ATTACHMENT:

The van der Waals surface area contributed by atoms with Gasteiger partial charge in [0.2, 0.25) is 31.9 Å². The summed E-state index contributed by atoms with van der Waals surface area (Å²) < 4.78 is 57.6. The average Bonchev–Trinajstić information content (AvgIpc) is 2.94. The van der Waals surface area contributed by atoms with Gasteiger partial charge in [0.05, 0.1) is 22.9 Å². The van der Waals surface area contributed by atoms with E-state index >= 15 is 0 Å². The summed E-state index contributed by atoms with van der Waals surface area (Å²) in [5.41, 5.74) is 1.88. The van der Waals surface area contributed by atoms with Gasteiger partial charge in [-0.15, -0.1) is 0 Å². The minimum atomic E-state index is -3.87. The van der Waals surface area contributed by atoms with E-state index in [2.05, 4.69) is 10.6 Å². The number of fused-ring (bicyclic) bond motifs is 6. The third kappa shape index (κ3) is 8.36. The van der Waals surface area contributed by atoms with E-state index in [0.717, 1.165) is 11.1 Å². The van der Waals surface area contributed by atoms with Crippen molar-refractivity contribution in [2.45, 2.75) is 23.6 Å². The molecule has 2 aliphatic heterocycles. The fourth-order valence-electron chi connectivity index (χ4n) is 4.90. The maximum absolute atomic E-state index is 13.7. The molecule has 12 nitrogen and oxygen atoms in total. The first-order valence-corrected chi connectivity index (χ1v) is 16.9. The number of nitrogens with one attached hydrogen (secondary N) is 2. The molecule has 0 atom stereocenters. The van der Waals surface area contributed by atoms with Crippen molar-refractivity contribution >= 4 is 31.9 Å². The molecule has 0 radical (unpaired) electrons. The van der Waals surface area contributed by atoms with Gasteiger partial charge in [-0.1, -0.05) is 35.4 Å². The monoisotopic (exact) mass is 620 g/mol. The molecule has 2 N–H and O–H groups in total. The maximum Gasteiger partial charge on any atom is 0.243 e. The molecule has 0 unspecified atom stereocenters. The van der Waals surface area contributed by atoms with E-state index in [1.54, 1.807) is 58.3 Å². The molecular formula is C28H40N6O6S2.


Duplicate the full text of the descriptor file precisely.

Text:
The van der Waals surface area contributed by atoms with Gasteiger partial charge in [0.2, 0.25) is 31.9 Å². The summed E-state index contributed by atoms with van der Waals surface area (Å²) < 4.78 is 57.6. The average Bonchev–Trinajstić information content (AvgIpc) is 2.94. The van der Waals surface area contributed by atoms with Gasteiger partial charge in [0.05, 0.1) is 22.9 Å². The van der Waals surface area contributed by atoms with E-state index >= 15 is 0 Å². The summed E-state index contributed by atoms with van der Waals surface area (Å²) in [5.41, 5.74) is 1.88. The van der Waals surface area contributed by atoms with Gasteiger partial charge in [-0.15, -0.1) is 0 Å². The minimum atomic E-state index is -3.87. The van der Waals surface area contributed by atoms with E-state index in [2.05, 4.69) is 10.6 Å². The number of fused-ring (bicyclic) bond motifs is 6. The third kappa shape index (κ3) is 8.36. The van der Waals surface area contributed by atoms with E-state index in [0.717, 1.165) is 11.1 Å². The van der Waals surface area contributed by atoms with Crippen molar-refractivity contribution in [2.45, 2.75) is 23.6 Å². The molecule has 2 aliphatic heterocycles. The fourth-order valence-electron chi connectivity index (χ4n) is 4.90. The maximum absolute atomic E-state index is 13.7. The molecule has 12 nitrogen and oxygen atoms in total. The first-order valence-corrected chi connectivity index (χ1v) is 16.9. The number of nitrogens with one attached hydrogen (secondary N) is 2. The molecule has 0 atom stereocenters. The van der Waals surface area contributed by atoms with Crippen molar-refractivity contribution >= 4 is 31.9 Å². The molecule has 0 radical (unpaired) electrons. The van der Waals surface area contributed by atoms with Gasteiger partial charge in [-0.1, -0.05) is 35.4 Å². The monoisotopic (exact) mass is 620 g/mol. The molecule has 2 N–H and O–H groups in total. The maximum Gasteiger partial charge on any atom is 0.243 e. The molecule has 0 unspecified atom stereocenters. The van der Waals surface area contributed by atoms with E-state index in [1.54, 1.807) is 58.3 Å². The molecular formula is C28H40N6O6S2.